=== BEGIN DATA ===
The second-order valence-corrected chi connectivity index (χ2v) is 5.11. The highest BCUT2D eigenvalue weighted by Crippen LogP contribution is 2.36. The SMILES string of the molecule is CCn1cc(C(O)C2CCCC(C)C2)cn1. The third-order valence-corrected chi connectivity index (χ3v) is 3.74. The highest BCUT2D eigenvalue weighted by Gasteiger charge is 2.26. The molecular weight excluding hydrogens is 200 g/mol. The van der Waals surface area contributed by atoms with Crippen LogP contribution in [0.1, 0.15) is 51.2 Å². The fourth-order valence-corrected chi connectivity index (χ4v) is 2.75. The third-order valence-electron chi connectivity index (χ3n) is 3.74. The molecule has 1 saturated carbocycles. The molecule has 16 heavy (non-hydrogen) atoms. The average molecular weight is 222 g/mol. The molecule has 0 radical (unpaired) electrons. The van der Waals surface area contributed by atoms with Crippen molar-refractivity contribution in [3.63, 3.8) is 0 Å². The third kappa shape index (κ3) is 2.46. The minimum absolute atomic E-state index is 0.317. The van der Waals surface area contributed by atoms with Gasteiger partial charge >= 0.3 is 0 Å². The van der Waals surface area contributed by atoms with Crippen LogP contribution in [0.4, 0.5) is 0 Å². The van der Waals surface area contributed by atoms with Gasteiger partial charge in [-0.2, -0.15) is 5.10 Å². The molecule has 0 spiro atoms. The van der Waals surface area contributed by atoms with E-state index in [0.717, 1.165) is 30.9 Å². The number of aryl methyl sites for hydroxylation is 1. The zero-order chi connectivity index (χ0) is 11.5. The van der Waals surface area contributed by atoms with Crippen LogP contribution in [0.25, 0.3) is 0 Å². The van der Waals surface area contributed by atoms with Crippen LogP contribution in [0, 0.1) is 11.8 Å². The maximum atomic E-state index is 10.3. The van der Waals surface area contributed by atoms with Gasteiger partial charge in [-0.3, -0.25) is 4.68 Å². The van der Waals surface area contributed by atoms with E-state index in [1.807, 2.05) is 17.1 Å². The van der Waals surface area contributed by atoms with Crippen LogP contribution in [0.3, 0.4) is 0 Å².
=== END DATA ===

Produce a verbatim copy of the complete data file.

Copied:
The second-order valence-corrected chi connectivity index (χ2v) is 5.11. The highest BCUT2D eigenvalue weighted by Crippen LogP contribution is 2.36. The SMILES string of the molecule is CCn1cc(C(O)C2CCCC(C)C2)cn1. The third-order valence-corrected chi connectivity index (χ3v) is 3.74. The highest BCUT2D eigenvalue weighted by Gasteiger charge is 2.26. The molecular weight excluding hydrogens is 200 g/mol. The van der Waals surface area contributed by atoms with Crippen LogP contribution in [0.1, 0.15) is 51.2 Å². The fourth-order valence-corrected chi connectivity index (χ4v) is 2.75. The third-order valence-electron chi connectivity index (χ3n) is 3.74. The molecule has 1 saturated carbocycles. The molecule has 16 heavy (non-hydrogen) atoms. The average molecular weight is 222 g/mol. The molecule has 0 radical (unpaired) electrons. The van der Waals surface area contributed by atoms with Crippen molar-refractivity contribution in [3.63, 3.8) is 0 Å². The third kappa shape index (κ3) is 2.46. The minimum absolute atomic E-state index is 0.317. The van der Waals surface area contributed by atoms with Gasteiger partial charge >= 0.3 is 0 Å². The van der Waals surface area contributed by atoms with Crippen LogP contribution in [0.4, 0.5) is 0 Å². The van der Waals surface area contributed by atoms with Gasteiger partial charge in [-0.2, -0.15) is 5.10 Å². The molecule has 0 spiro atoms. The van der Waals surface area contributed by atoms with E-state index in [0.717, 1.165) is 30.9 Å². The number of aryl methyl sites for hydroxylation is 1. The zero-order chi connectivity index (χ0) is 11.5. The van der Waals surface area contributed by atoms with Crippen LogP contribution in [0.25, 0.3) is 0 Å². The van der Waals surface area contributed by atoms with Crippen LogP contribution in [0, 0.1) is 11.8 Å². The maximum atomic E-state index is 10.3. The van der Waals surface area contributed by atoms with Gasteiger partial charge in [-0.3, -0.25) is 4.68 Å². The van der Waals surface area contributed by atoms with E-state index in [1.807, 2.05) is 17.1 Å². The van der Waals surface area contributed by atoms with Crippen LogP contribution in [0.3, 0.4) is 0 Å².